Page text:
Interview Season is Upon Us, or Not All Those Who Wander Are Lost

by Murtaza Khwaja

image by flickr user petur-t

image by flickr user petur-t

The Judicial Clerkship Job Fair and the Public Sector Job Fair are both coming up in the next few weeks, and 1Ls are finally able to join the rest of us in applying for upcoming jobs, internships, and/or other positions.

While this will be the 1Ls’ first foray into the legal job market, the rest of us have a little more experience.  However, all of us are faced with the same questions: What do we want to do with our law degree? Where do we want to work? Where do we see ourselves after graduation?

Now, I am sure several of us may have answers to some and maybe all of these questions but for many of us, myself included, internal conflict over a variety of issues remains.

Some of these conflicts come from seemingly having too many interests — from criminal law to international human rights to family law to intellectual property to health law, etc. Any experience I have had in the study or practice of any of these fields has been both exceedingly informative and enjoyable. In the long run however, it seems prudent to become more specialized or at least make my job search more specific instead of feeling as if I am haphazardly applying to too broad a scope of positions.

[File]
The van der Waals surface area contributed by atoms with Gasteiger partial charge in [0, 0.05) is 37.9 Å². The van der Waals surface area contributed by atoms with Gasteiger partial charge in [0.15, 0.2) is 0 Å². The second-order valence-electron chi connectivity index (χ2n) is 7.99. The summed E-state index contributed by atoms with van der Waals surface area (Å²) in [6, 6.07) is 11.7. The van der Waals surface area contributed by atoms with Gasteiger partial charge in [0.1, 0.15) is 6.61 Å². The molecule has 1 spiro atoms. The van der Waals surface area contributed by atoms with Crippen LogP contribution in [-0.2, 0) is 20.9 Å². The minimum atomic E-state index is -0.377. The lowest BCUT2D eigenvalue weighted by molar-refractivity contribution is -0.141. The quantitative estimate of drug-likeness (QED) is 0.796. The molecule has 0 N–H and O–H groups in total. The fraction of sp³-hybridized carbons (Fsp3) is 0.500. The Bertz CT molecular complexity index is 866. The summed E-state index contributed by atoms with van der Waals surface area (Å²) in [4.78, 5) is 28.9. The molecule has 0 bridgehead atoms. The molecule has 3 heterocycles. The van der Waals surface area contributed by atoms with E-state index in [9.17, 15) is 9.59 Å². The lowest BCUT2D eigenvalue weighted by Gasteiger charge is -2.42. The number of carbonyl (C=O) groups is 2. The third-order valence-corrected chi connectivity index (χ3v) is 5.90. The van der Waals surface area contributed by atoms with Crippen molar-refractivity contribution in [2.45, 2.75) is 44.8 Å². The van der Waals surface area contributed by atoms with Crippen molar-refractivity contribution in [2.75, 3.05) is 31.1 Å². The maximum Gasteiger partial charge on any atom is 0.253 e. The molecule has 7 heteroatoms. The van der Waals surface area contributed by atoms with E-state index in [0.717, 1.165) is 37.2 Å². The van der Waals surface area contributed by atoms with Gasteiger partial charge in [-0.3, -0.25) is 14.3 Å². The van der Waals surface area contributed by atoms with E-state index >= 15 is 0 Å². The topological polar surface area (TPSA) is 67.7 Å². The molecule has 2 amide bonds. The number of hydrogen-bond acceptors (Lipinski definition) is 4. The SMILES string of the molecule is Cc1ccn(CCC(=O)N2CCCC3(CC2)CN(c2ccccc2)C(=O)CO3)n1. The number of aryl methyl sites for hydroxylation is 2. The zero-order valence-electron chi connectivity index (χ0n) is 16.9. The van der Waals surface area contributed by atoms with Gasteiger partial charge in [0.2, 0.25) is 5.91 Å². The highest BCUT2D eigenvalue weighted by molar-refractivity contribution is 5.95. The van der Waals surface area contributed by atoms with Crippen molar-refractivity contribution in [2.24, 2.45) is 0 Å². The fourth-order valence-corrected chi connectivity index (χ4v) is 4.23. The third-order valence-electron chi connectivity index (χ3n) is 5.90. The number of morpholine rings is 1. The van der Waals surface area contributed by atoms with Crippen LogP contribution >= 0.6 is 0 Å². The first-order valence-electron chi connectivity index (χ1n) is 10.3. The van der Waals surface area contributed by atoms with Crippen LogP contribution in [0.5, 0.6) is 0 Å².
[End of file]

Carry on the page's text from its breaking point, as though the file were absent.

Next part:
Other questions exist as well.  Questions like: Is this organization/firm/group the best fit for me individually? How far is too far for a commute? Are there snacks? Okay maybe the last one is just me, but in all seriousness I know that we all must have some uncertainty as we prepare to take the next step in our legal careers.

And that’s okay! I might still be figuring it out, but I know that with self reflection, consultation with both family and friends, and a degree of chance I will end up in the right place for myself.  Or at least that’s my own belief borne out of my faith in things working out the way they are meant to as long as I do my part.

For those facing similar dilemmas, please feel free to share your own experiences and how you are dealing with them/are planning to deal with them. For those unsure, definitely reach out to GSU’s Career Services, professors, and/or your own family and friends. Career Services will give great professional advice but do not discount advice from loved ones. At the end of the day, these are the people that know you best and thus, in all likelihood, will remind you of who you really want to be and what you really want to do. Professors are also great to talk to due to their vast amount of experience in a wide array of fields. All of these resources can help in their own way, and ultimately you will forge your individual path.